The San Francisco Chronicle is in financial trouble. InfoWorld stops printing. Time Magazine redesigns its print edition and fires 50 people. Quo vadis, newspapers?
You often hear people saying that other people understand or don’t understand the media. Funny enough that the appreciative “he/she understands the media” is applied to success in old media, while “he/she does not understand the media” is applied to old media people fumbling with the Internet.
When I read this morning that USA Today “refashions itself as a social network”, I got a little shock as I was worried that they are going to eat our client’s lunch. Fear nothing, client. Among information designers the USA Today redesign is a laughing stock.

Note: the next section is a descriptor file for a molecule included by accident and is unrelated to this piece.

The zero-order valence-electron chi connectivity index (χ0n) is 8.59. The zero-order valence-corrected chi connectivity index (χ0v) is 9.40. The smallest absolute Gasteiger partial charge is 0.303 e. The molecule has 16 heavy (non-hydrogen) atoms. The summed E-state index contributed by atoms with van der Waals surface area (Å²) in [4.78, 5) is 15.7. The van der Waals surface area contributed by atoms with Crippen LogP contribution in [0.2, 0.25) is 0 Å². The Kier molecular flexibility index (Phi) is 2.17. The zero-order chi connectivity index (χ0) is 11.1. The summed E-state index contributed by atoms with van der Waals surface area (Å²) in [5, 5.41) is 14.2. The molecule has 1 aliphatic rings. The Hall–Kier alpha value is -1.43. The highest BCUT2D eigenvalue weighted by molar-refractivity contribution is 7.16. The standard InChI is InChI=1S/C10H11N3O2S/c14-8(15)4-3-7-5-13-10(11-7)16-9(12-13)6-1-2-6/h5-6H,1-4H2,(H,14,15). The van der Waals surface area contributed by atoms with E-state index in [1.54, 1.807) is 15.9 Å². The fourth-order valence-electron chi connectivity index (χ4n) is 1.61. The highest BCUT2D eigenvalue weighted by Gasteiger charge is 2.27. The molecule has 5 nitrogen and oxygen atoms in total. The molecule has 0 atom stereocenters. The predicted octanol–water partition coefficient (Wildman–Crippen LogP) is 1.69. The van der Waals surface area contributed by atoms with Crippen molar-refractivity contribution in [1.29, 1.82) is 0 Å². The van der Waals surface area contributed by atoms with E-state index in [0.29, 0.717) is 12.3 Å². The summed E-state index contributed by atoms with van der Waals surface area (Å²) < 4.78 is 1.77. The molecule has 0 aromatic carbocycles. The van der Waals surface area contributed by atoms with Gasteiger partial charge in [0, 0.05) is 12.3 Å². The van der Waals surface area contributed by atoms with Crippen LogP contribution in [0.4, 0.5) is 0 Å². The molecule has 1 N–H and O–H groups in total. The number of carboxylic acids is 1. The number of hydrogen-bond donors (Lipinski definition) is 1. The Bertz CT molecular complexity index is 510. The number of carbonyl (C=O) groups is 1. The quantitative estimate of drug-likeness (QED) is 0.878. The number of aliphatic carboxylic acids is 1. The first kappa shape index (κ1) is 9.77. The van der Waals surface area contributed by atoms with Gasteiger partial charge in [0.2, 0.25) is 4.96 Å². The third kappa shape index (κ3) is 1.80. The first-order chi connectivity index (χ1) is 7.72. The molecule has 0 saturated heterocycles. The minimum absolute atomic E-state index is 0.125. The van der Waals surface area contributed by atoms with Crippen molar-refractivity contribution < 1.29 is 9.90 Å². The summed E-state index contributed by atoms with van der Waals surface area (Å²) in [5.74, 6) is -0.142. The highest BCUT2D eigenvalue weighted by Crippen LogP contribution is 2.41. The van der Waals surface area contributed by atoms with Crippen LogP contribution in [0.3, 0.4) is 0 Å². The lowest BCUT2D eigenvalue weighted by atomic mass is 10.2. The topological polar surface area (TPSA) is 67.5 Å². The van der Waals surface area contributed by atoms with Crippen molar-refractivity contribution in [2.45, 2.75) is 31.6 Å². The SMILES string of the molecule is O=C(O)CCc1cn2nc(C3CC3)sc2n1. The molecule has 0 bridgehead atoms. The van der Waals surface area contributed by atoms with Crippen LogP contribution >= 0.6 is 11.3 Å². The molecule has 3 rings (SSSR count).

The amount of spam and flooding blogs and mailboxes is getting worse and worse and worse. How should we stop it?
You should read Mike’s latest article several times. Not because it’s hard to understand, but because it’s amazing stuff. Read it again and again and then read through a whole series of related his articles.
Yes, we still get requests from people that want us to work for free or deliver comps and sketches “just to see”. And we did some work for tire kickers in the past and once got really screwed by a couple of con-men. So actually we do have some advice for young creative companies and students that work in our field.
What started as a fun new years card made quite a few waves. The Web Trend Map’s reception so far…
Apple’s iPhone proves again that user experience is brand experience. But I’m still unsure if I really want one; they’re kind of too big and too complicated for an old man like me.